Racing makes the world go ’round. Whether you’re racing in NASCAR, Indy Car, underground street racing or anything else, you need to know how your car will handle the competition. Drifting is no different. There are special requirements to make a drifting vehicle. Here are the three basics.
The car you buy needs to have some horsepower. Now, this doesn’t necessarily mean the car NEEDS to come with plenty of HP. You can totally add a turbo to a Corolla, but that takes up a lot of space, plus the amount of money you would spend on a turbo could get you a simply better vehicle. There’s a balance between engine weight, car weight, and power. A Corolla with a big engine is kinda wonky, almost laughable but if it works, then why not?
Rear-wheel drive is essential for any type of drift car. The back has to swing out! How can the back of your car swing out if all the power is going to the front tires? This is a must. In the ’90s there was a weird boom or rear-wheel drive, 4-cylinder Toyota’s and Nissan’s. The AE86 is a prime example of this. Nothing really went into the car for racing, but for the time, it had some cool features. Nowadays there are tons of shows where AE86 owners take pride in their cars and they race! Having a rear-wheel-drive vehicle is essential for drifting.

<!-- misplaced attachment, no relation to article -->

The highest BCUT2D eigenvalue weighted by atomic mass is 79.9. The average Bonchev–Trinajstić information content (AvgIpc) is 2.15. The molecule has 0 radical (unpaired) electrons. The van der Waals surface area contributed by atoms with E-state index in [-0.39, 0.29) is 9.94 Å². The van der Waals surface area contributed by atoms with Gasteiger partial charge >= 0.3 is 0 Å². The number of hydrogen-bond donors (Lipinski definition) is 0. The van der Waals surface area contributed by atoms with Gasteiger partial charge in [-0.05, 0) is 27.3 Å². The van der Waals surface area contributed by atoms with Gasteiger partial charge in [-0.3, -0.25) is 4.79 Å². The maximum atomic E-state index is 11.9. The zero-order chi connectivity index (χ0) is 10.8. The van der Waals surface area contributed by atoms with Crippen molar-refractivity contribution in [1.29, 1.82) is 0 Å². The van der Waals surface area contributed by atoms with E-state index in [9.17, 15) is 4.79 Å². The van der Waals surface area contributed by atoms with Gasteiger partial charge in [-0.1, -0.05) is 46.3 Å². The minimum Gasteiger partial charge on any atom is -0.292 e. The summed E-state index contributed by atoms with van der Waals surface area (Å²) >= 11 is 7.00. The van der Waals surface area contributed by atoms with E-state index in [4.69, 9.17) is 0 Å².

Your rear-wheel-drive car will have come with one of two types of rear differential from the factory – either one of the open variety or a limited-slip differential (LSD). The purpose of a limited-slip differential is to stop the wheel with the least traction from receiving the majority of the power, which is what happens when you try and peel out in a car with an open differential.